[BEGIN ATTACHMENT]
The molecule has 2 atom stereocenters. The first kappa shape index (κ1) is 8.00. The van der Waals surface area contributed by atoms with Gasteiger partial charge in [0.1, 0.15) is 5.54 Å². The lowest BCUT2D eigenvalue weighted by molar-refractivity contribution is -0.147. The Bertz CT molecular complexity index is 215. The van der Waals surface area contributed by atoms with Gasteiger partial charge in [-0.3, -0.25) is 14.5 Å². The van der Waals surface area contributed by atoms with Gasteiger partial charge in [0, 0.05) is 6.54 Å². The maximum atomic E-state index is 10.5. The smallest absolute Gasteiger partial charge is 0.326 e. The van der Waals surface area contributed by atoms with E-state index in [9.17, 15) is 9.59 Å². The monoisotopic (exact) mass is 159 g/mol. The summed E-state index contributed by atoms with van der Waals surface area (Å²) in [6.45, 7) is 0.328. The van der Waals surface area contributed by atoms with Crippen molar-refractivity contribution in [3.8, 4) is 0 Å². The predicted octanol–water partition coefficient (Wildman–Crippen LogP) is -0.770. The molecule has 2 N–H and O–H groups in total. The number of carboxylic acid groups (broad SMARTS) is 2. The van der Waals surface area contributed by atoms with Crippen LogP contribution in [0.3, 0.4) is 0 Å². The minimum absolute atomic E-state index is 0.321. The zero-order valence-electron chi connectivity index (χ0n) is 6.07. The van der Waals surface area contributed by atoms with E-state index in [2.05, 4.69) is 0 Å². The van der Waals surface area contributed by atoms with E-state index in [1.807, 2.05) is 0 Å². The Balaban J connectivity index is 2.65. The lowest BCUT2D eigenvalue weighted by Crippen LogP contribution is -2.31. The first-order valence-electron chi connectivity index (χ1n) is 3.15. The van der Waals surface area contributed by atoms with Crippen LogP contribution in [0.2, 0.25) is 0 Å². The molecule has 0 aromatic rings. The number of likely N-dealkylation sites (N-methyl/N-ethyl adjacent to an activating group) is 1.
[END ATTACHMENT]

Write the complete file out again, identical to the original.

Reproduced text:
The molecule has 2 atom stereocenters. The first kappa shape index (κ1) is 8.00. The van der Waals surface area contributed by atoms with Gasteiger partial charge in [0.1, 0.15) is 5.54 Å². The lowest BCUT2D eigenvalue weighted by molar-refractivity contribution is -0.147. The Bertz CT molecular complexity index is 215. The van der Waals surface area contributed by atoms with Gasteiger partial charge in [-0.3, -0.25) is 14.5 Å². The van der Waals surface area contributed by atoms with Gasteiger partial charge in [0, 0.05) is 6.54 Å². The maximum atomic E-state index is 10.5. The smallest absolute Gasteiger partial charge is 0.326 e. The van der Waals surface area contributed by atoms with E-state index in [9.17, 15) is 9.59 Å². The monoisotopic (exact) mass is 159 g/mol. The summed E-state index contributed by atoms with van der Waals surface area (Å²) in [6.45, 7) is 0.328. The van der Waals surface area contributed by atoms with Crippen molar-refractivity contribution in [3.8, 4) is 0 Å². The predicted octanol–water partition coefficient (Wildman–Crippen LogP) is -0.770. The molecule has 2 N–H and O–H groups in total. The number of carboxylic acid groups (broad SMARTS) is 2. The van der Waals surface area contributed by atoms with Crippen LogP contribution in [0.3, 0.4) is 0 Å². The minimum absolute atomic E-state index is 0.321. The zero-order valence-electron chi connectivity index (χ0n) is 6.07. The van der Waals surface area contributed by atoms with E-state index in [2.05, 4.69) is 0 Å². The van der Waals surface area contributed by atoms with E-state index in [1.807, 2.05) is 0 Å². The Balaban J connectivity index is 2.65. The lowest BCUT2D eigenvalue weighted by Crippen LogP contribution is -2.31. The first-order valence-electron chi connectivity index (χ1n) is 3.15. The van der Waals surface area contributed by atoms with Crippen LogP contribution in [0.2, 0.25) is 0 Å². The molecule has 0 aromatic rings. The number of likely N-dealkylation sites (N-methyl/N-ethyl adjacent to an activating group) is 1.